What with all that hot sun beating down on the Sahara Desert day after day, it's no surprise that energy planners have suggested lining the sands of North Africa with mirrors and building vast concentrated solar plants to deliver lots and lots of carbon-free power to Europe. It's not just an idle fantasy, either: One $573 billion proposal, known as Desertec, has attracted a dozen finance and industrial companies, and its backers claim that the solar arrays could one day satisfy up to 15 percent of Europe's electricity needs.
But as a Reuters dispatch today explores, there are all sorts of risks and hassles involved, too. For starters, the project would require at least 20 high-voltage, low-loss cables strung beneath the Mediterranean, each costing at least $1 billion. Then consider that Morocco and Algeria, two prime sites for the CSP plants, would have to coordinate their efforts for the project to work—a tough nut to crack given that the border between the two nations is currently shut, due to a dispute over Western Sahara. There's also the lesser risk of "Al Qaeda-aligned rebels" in Algeria. Still, if all those hassles could be overcome, the developmental benefits for Africa would be enormous:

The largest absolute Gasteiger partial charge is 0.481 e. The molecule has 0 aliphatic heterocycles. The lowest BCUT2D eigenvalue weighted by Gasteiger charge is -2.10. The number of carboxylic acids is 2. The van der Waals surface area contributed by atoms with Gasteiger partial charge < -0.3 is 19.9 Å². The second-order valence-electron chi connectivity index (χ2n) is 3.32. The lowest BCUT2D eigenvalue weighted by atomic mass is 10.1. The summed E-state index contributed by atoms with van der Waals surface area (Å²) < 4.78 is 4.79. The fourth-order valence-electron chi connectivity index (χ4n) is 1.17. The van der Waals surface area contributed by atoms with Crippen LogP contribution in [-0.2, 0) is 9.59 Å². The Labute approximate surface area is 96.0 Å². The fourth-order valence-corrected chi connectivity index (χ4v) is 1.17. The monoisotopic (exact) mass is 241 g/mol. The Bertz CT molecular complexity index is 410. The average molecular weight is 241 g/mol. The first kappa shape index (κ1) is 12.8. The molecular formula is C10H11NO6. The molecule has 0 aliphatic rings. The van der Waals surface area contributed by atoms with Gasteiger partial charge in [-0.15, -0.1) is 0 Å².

Southern countries that import most of their energy like Morocco, Tunisia and Jordan would also benefit from Desertec. Morocco buys in 96 percent of its energy and subsidizes fuel to make it more affordable for the poor, a massive drain on state resources that could be used to fight poverty and bring services to isolated rural areas.
The Moroccan government says Desertec could solve Morocco's energy dependency and leave plenty of power for Europe. "Morocco doesn't have even 1 percent of Europe's energy consumption, so let's be realistic," said Said Mouline, the head of Morocco's renewable energy agency. "We would be generating enough power for us, and for export, for the next 100 years."
That said, not everyone's convinced. The head of the European Association for Renewable Energy, Hermann Scheer, argues that the project is a "mirage," and that the future of solar power lies in smaller, distributed photovoltaic projects—a solar panel on everyone's roof, say—rather than massive utility-scale plants located in one centralized spot.
Implicitly, there's a similar debate rumbling beneath the surface here in the United States: Democrats like Harry Reid and Al Gore have talked up the need for a "electric superhighway," large new high-voltage transmission lines that would deliver power from yawning solar plants in Arizona or giant wind farms out in North Dakota straight to cities and population centers. But many renewable advocates, meanwhile, have played up the potential for a more distributed approach, in which you don't have to deal with clumsy new transmission lines, and don't run up against the hassles of, say, trying to site big new solar plants in the desert, which, as utilities are discovering in the Southwest, isn't always easy.